Response a peer

Response a peer


***** Respond in a paragraph following the established guidelines. The answer must be of a substantial nature and with quotes present in the textbook. Agree or disagree is not appropriate. 

***** Only use this book and specific pages.   Represent the quotes (author, year, and page) when reflecting the content in your paragraph.

Source of reference: textbook Chapter 2, PAGES 37-41



Grisel Cabrera

       2.  How is cognitive strategy instruction used to teach academic, cognitive, or social skills?

Cognitive instruction is a concept that comes from the work of Bandura on social learning theory and cognitive behavior modification from Harris and Meichenbaun. (Bos and Vaughn, 2006). It comes from the assumption that cognitive behavior can be changed as observable behavior does. Cognitive strategy instruction (CSI) is a systematic method that is used to change thinking processes by organizing the teaching and monitoring of task completion or skill development by actively involving students in learning. (Bos and Vaughn, 2006, p 65-66). Teachers utilize this strategy that includes an analysis of the task and the cognitive processes involved in completing the task. It includes the use of self-modeling, self-instructional techniques, and performance evaluation.

 Some principles that are part of CSI are cognitive modeling, guided instruction, self-instruction, self-evaluation, and self-regulation.  Cognitive modeling is better described by explaining to students what you were thinking while reading, also described in the textbook by thinking aloud. Guided instruction is also used and is guiding students through the task by telling the steps in the process. Very similar is self-instruction, which is the own student remembering the steps in the process while completing the task. Self-evaluation is conceptualized as the student making judgments about own performance in terms of quality and quantity. Another principle is self-regulation which implies the student own recognition of a problem in learning and the use of strategies to solve it.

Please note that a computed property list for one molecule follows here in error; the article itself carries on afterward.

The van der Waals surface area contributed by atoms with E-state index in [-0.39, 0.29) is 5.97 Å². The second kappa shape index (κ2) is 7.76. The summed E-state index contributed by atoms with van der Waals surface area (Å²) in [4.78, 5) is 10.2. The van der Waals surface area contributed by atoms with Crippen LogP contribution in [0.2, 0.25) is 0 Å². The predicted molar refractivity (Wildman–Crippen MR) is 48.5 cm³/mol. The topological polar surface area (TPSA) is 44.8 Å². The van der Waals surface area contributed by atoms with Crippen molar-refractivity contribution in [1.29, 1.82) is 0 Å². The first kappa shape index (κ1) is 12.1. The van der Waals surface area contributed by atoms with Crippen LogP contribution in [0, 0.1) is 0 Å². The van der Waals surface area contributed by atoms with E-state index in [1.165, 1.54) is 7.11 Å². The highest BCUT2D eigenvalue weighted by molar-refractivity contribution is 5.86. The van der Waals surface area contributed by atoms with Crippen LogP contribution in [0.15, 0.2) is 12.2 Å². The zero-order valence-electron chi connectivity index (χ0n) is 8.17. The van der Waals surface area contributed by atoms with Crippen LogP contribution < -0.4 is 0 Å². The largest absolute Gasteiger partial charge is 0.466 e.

When teachers use CSI to teach academic and social skills there are several steps they follow: strategy steps, modeling, self-regulation, verbalization, and reflective thinking. For example, in a simple experiment the teacher lists the steps to follow to complete the experiment from beginning to end. Then, the teacher models the experiment to the student also including self-talk in a way that students can learn the observable behavior but also the cognitive process. Self-regulation refers to the learner monitoring his or her own thinking and actions through language mediation. (Bos and Vaughn, 2006, p 47). During the use of self-regulation students act like their own teachers by being active in the learning process and also in their own performance evaluation. Verbalization include talk-aloud and think-aloud techniques and is used in self-instruction and self-monitoring. For example, a student will verbalize the steps being taken to complete a simple math problem. It could be also described by the student verbalizing the options he or she has to finish a task and deciding which one is going to use. Finally, reflective thinking refers to think about what the students are doing. Most of the time students act without thinking and do not take into account consequences. Using reflective thinking allow the students to reflect about the way they are learning and acting. For example, a good way is after teaching how to find a main idea of a paragraph, the student ask himself or herself questions about what they have written as responses cuing the students to find specific information. Reviews of research show that CSI is one of the most effective instructional strategies for teachers to use when teaching students with learning disabilities and behavior problems.  (Bos and Vaughn, 2006).


Bos, Candance S., Vaughn, Sharon. (2006). Strategies for Teaching Students with Learning

and Behavior problems. Chapter 2. 6th Ed. Pearson Education.